A 60-Hour DCS Migration

Aug. 7, 2017
A look at how Marquis Energy, which operates the largest dry-mill ethanol facility in the U.S., was able to effectively migrate to a new distributed control system over the course of a weekend.

In Hennepin, Ill., Marquis Energy operates the largest dry-mill ethanol facility in the U.S.—with a production capacity exceeding 300 million gallons per year. Management at the plant recognized the need to upgrade its aging APACS+ DCS legacy system and wanted to integrate control of a second 150+ million-gallon unit they were constructing into this migration project. The company wanted to have both units operating on the same system to leverage the advanced control strategies offered by a new DCS.

Considering that Marquis had been happy with the APACS+ DCS they had been running for years, the company chose to upgrade to a Siemens Simatic PCS 7 system. Siemens acquired Moore Products Company, the supplier of APACS+ technology, in 2000.

There was just one catch to this upgrade project: To avoid losing thousands of dollars a day in income, Marquis Energy wanted to migrate to the new system during a planned facility shutdown over a weekend.

That’s where Trident Automation enters the picture. As an industrial professional services company, Trident supports an array of automation products, including Siemens PCS 7 DCS, Siemens APACS+ OS, Profibus DP and PA, AS-interface and HART fieldbuses. They also have a great deal of experience in the ethanol industry.

Jason D. Hurst, principal and controls engineer at Trident Automation, says the company provides engineering services to 122 ethanol plants, has experience migrating 35 ethanol plants to Siemens APACS+ OS, and has performed full DCS replacements at four ethanol plants as well as creating virtualized DCS environments for ethanol plants.

This depth of experience placed Trident Automation in a good position for the Marquis Energy DCS upgrade considering the project requirements included:

  • Completion of the DCS replacement within 60 hours;
  • Run the DCS on a virtualized environment because of the facility’s small server room and overall server room design;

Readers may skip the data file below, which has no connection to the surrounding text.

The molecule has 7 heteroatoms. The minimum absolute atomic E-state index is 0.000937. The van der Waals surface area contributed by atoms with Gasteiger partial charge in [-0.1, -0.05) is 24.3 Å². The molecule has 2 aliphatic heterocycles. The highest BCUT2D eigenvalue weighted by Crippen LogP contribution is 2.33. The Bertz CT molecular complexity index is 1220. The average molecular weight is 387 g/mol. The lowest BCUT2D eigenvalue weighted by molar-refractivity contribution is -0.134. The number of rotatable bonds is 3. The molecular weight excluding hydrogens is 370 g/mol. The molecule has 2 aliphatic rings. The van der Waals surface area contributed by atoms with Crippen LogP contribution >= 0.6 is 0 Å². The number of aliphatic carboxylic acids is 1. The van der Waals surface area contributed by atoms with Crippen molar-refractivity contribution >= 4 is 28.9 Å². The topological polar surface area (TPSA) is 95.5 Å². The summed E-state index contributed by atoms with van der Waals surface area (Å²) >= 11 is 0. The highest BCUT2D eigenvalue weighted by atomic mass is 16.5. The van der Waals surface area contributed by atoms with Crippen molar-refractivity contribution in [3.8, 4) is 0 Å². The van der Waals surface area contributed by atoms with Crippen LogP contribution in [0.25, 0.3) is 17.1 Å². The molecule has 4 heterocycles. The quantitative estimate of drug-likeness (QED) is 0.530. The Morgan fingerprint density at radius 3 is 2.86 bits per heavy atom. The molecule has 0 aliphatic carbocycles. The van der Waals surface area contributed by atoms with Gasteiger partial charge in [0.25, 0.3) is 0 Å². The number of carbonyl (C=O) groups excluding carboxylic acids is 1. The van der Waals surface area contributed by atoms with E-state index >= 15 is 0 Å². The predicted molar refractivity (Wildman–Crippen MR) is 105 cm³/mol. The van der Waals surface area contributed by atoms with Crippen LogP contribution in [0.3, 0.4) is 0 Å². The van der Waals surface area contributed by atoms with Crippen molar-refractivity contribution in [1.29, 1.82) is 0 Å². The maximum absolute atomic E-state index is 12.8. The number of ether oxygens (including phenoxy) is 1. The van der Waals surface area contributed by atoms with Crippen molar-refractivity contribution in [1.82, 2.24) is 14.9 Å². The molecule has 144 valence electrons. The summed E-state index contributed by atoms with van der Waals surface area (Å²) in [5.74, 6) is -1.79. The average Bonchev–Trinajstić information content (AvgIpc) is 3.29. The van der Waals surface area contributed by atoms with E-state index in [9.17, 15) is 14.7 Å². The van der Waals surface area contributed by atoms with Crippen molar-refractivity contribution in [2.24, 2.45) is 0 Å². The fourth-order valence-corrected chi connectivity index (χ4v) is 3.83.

• Remove the legacy advanced process control and implement Siemens model-predictive control. This was a key reason for the upgrade, said Hurst. “After all, you don't buy a new DCS to mirror an old DCS; you buy it for new technology capabilities.” He added that Trident Automation has deployed four MPC ethanol applications: slurry solids, drying, syrup and distillation.
  • Secure access to the new DCS;
  • Use UL listed enclosures and panels;
  • Remove and rewrite all code conforming to Advanced Process Library standard; and
  • Install and configure the system with certified PCS 7 engineers.

Implementation Hours

Describing the implementation, Hurst said the initial 10 hours of the project were focused on the server room. “Our first steps, once the plant was shut down, were to remove all the existing servers and install Siemens Simatic Virtualization as a Service (SiVaas) virtual machines (VM), label all third-party Ethernet products, and reconfigure the process and energy control rooms.”

As this process got underway, other members of the Trident Automation team focused on upgrading the motor control centers (MCCs) for the processing, fermentation, energy and water treatment operations, which were located all around the facility. “This process was completed by hour 25 of the upgrade process even though it involved going through all the control cabinets around the facility and rewiring some 3,700 analog I/O points[RC1][TA(PPAM2],” said Hurst.